The other means of not depending on the dollar is to conduct bilateral trade based on bilateral currency swap agreements that would allow the use of Chinese yuan rather than the dollar to settle the trades. China has entered such agreements with selected countries such as Brazil, Russia and South Korea. This is considered a step towards internationalizing the Renminbi.
In May, I attended an international conference on global financial security in Beijing. All the speakers from outside of China as well from inside China expressed concern on what action the U.S. will take to stabilize the world financial market. None anticipated that the American politicians would play political chicken and brinksmanship with the U.S. national debt and throwing America’s prestige and image down the sewer.
Since America’s financial collapse that drag the world down, which China side-stepped with its own considerably more effective economic stimulus plan (one that does not require bailing out banks), China has been looking at the U.S. with skepticism. Now that China has seen America’s much touted democracy in action, China is even more certain not to follow the U.S.
China’s economic stimulus meant more superhighways and bridges as well as a high speed rail system becoming the envy of the world, recent accident notwithstanding. In contrast, America’s superhighways need repairing and bridges that threaten to fall down.
Since 2008, China has formulated a national development plan that placed reduced reliance on export, especially away from labor intensive, low cost goods but aimed for higher valued added manufacturing. Recent Wall Street Journal article reported that multinational corporations are placing their high value manufacturing investments near foreign markets where they are making profits, not in the U.S.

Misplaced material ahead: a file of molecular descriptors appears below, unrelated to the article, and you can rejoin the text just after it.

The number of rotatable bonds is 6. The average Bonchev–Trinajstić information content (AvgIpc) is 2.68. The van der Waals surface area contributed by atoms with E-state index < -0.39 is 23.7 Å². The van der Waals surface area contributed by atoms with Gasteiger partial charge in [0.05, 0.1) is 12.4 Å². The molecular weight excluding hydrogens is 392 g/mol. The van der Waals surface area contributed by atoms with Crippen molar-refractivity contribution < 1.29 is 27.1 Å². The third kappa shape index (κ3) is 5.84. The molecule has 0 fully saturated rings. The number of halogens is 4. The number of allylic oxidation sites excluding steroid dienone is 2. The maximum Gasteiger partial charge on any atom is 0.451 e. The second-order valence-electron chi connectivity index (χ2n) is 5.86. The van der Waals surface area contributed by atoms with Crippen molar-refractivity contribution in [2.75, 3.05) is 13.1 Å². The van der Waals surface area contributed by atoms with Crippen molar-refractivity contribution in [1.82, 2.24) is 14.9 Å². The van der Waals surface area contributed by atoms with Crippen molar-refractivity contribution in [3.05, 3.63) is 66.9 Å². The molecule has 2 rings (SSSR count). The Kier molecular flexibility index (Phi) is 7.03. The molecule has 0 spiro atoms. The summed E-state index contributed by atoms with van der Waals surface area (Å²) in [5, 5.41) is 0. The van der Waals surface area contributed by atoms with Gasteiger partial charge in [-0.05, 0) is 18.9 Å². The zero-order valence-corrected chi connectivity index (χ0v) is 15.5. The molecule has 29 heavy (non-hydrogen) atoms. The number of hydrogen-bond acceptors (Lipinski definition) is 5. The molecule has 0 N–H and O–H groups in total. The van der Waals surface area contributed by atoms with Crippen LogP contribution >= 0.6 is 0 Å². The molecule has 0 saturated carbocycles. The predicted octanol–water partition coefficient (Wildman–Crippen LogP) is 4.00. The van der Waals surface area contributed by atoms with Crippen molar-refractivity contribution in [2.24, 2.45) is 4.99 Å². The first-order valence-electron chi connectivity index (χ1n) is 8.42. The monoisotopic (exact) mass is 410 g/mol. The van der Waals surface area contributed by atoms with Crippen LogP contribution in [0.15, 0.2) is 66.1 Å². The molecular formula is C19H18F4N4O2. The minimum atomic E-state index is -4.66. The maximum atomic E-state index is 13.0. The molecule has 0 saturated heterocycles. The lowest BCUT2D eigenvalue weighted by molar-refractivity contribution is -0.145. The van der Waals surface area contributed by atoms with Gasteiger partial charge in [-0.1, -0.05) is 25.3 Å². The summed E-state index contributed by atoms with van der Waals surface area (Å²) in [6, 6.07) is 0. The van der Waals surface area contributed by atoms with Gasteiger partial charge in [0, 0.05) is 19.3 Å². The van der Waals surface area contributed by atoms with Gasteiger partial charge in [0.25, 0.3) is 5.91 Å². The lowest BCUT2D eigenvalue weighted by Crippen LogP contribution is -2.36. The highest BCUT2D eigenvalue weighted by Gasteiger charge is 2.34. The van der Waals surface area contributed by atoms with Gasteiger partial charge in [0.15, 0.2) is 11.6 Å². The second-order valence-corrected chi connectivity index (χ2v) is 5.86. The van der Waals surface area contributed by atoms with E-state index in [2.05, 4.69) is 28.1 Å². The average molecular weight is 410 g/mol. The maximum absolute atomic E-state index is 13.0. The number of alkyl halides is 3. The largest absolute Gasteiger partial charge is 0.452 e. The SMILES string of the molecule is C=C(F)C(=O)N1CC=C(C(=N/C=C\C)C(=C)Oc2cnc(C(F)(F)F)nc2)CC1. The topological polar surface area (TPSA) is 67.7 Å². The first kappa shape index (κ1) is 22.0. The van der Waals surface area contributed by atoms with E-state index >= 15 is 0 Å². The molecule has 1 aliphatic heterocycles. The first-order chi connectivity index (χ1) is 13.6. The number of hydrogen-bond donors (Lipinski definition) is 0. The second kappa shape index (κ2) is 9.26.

China has continued to invest in education and allocated more of the national budget for R&D. Hundreds of thousands of graduates, mostly in technical disciplines, have gone overseas for graduate education. Many have returned to China to found companies that are competing on the global market such as Baidu, Huawei, and Suntech.
These companies compete on their proprietary innovations. With a pipeline of well trained technologists, there will be more coming from China. The U.S. with an increasingly dilapidated education system will need a steady infusion of foreign students to keep pace.
It’s not at all certain that the eventual accord reached by Congress will create jobs and restore the dignity of the millions of Americans seeking employment. The next time the U.S. lectures China about human rights, the spokesperson should be careful lest he/she is accused of wearing no clothes.
The U.S. is mired in two wars it doesn’t know how to win. Now the dysfunction of Washington has been laid open for all to see. While China is too diplomatic to question America’s vulnerability, will the rest of the world continue to see America as the sure footed hegemonic power that can be counted on to step in as the ultimate peacemaker?